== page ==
Combining Adderall with alcohol creates a particularly serious risk for women. Female bodies tend to have a lower tolerance for alcohol than male bodies, but Adderall can make you feel soberer than you truly are. If you drink after taking Adderall, you may consume more alcohol than your body can handle, which puts you at risk for alcohol poisoning.

Adderall is both physically and psychologically addictive. As your brain adjusts to the increased levels of dopamine and norepinephrine, you may start to struggle without the drug. After long-term Adderall use, you might feel tired, depressed, unmotivated, or unfocused when you try to quit. The withdrawal symptoms can affect your personal life, your relationships, and your performance at work or school, so it can be incredibly difficult to quit using Adderall on your own.

Adderall and Pregnancy

Most doctors recommend that people who are pregnant should stop taking Adderall. If you’re pregnant and are currently taking Adderall or are struggling to quit the drug, you should consult with your doctor.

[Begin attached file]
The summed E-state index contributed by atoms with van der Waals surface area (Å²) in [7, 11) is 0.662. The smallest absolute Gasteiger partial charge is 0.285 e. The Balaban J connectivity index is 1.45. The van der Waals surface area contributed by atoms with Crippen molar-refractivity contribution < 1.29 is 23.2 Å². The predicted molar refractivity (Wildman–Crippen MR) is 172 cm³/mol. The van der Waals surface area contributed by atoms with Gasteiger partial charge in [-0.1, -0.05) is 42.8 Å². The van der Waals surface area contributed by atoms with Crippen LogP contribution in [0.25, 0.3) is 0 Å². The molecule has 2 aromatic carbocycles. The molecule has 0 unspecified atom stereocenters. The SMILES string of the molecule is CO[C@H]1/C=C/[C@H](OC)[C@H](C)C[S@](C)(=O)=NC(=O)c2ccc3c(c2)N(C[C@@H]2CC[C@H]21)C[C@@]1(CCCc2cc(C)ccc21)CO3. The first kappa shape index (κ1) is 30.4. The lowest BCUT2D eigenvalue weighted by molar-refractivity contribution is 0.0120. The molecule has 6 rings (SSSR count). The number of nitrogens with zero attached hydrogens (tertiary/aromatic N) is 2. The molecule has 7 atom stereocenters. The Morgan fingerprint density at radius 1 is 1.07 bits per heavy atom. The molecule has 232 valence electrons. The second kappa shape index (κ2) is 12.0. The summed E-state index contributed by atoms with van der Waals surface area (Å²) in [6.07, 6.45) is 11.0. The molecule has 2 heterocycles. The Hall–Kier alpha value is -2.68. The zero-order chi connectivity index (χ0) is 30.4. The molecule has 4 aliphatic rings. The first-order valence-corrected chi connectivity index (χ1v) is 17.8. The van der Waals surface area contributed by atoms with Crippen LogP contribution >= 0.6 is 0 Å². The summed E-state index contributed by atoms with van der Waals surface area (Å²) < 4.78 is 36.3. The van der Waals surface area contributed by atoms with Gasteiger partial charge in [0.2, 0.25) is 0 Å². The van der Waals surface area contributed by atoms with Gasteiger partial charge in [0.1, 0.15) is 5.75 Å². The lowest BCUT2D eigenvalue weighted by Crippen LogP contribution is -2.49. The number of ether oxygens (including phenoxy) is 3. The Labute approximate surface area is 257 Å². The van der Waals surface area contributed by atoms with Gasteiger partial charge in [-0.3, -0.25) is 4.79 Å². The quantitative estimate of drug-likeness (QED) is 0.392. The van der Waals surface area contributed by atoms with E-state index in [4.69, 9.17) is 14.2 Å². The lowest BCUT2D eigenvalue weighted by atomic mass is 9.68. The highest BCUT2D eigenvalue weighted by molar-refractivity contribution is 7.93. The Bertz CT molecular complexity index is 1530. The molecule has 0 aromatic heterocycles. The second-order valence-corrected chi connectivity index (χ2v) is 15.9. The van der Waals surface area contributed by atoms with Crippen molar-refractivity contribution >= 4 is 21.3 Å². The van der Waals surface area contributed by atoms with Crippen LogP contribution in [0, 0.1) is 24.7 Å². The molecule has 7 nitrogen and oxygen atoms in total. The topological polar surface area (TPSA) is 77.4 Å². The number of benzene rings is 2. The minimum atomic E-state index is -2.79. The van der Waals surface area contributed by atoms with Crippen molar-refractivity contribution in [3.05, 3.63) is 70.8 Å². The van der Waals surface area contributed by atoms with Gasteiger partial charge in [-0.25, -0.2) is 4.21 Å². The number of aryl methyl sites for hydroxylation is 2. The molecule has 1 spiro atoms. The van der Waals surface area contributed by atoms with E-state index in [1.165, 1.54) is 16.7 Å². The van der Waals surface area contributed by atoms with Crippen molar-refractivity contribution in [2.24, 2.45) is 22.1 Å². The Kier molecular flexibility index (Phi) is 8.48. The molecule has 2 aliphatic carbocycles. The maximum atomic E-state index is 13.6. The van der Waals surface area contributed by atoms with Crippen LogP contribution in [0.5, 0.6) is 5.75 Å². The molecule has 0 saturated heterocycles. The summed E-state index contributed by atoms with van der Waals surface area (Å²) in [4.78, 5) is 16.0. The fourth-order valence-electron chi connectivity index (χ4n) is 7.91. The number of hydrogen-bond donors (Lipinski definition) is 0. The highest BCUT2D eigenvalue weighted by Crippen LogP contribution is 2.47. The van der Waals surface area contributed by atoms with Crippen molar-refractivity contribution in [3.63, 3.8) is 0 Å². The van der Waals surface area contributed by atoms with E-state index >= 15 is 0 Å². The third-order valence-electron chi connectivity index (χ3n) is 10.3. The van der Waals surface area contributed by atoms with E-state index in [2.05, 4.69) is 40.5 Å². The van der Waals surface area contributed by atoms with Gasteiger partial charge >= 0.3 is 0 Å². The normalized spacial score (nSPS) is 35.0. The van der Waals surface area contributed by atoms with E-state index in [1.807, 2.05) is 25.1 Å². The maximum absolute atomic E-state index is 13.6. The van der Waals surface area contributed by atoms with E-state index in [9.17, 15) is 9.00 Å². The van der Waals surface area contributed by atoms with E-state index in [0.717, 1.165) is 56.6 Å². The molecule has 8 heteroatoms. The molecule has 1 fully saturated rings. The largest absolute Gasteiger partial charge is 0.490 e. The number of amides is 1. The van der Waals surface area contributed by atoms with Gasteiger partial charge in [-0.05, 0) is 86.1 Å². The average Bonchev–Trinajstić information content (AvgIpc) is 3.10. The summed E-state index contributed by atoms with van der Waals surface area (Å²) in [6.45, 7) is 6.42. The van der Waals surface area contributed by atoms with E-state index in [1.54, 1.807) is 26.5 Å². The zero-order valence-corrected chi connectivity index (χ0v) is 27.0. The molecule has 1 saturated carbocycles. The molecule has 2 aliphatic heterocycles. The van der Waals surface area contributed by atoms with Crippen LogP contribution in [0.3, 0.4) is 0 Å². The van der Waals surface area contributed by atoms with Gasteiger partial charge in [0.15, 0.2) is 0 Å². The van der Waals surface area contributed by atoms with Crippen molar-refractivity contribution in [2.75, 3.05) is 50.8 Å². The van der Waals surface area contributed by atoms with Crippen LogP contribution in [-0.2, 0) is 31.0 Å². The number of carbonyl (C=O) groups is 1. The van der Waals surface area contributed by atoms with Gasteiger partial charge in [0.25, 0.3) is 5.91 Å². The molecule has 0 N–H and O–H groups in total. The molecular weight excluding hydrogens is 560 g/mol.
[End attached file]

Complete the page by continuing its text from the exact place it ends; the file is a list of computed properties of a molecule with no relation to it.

Research into the effects of Adderall during pregnancy is limited, but the drug may cause a number of risks for the mother and the infant. For example, Adderall misuse or abuse may lead to premature birth or low birth weight. There may also be risks associated with taking Adderall while breastfeeding as the substance may pass into breast milk.

Recovering From Adderall Use or Abuse

Adderall is an addictive and dangerous medication. Sometimes, people take Adderall exactly as prescribed by their doctor and experience negative side effects. Other times, patients have been prescribed Adderall but take the drug more frequently or in higher doses than recommended, which can quickly lead to dependence. Illicit use of Adderall without a prescription can also pose serious health risks.